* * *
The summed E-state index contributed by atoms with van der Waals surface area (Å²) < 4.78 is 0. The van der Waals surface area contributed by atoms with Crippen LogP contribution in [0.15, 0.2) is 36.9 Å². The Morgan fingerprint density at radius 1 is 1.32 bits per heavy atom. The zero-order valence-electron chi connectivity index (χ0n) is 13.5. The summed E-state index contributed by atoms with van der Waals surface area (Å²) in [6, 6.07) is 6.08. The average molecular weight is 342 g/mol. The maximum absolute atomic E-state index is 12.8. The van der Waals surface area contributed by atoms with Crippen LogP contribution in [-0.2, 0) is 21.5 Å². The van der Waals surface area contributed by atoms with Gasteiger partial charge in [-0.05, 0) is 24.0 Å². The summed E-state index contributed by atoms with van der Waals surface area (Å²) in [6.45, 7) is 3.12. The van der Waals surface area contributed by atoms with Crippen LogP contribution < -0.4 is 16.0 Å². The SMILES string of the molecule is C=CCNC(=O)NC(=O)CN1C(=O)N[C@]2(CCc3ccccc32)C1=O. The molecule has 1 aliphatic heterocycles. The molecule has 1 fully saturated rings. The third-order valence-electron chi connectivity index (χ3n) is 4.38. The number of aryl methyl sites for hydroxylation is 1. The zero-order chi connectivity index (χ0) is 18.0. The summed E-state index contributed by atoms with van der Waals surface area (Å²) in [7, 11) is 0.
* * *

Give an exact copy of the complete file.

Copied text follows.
The summed E-state index contributed by atoms with van der Waals surface area (Å²) < 4.78 is 0. The van der Waals surface area contributed by atoms with Crippen LogP contribution in [0.15, 0.2) is 36.9 Å². The Morgan fingerprint density at radius 1 is 1.32 bits per heavy atom. The zero-order valence-electron chi connectivity index (χ0n) is 13.5. The summed E-state index contributed by atoms with van der Waals surface area (Å²) in [6, 6.07) is 6.08. The average molecular weight is 342 g/mol. The maximum absolute atomic E-state index is 12.8. The van der Waals surface area contributed by atoms with Crippen LogP contribution in [-0.2, 0) is 21.5 Å². The van der Waals surface area contributed by atoms with Gasteiger partial charge in [-0.05, 0) is 24.0 Å². The summed E-state index contributed by atoms with van der Waals surface area (Å²) in [6.45, 7) is 3.12. The van der Waals surface area contributed by atoms with Crippen LogP contribution < -0.4 is 16.0 Å². The SMILES string of the molecule is C=CCNC(=O)NC(=O)CN1C(=O)N[C@]2(CCc3ccccc32)C1=O. The molecule has 1 aliphatic heterocycles. The molecule has 1 fully saturated rings. The third-order valence-electron chi connectivity index (χ3n) is 4.38. The number of aryl methyl sites for hydroxylation is 1. The zero-order chi connectivity index (χ0) is 18.0. The summed E-state index contributed by atoms with van der Waals surface area (Å²) in [7, 11) is 0.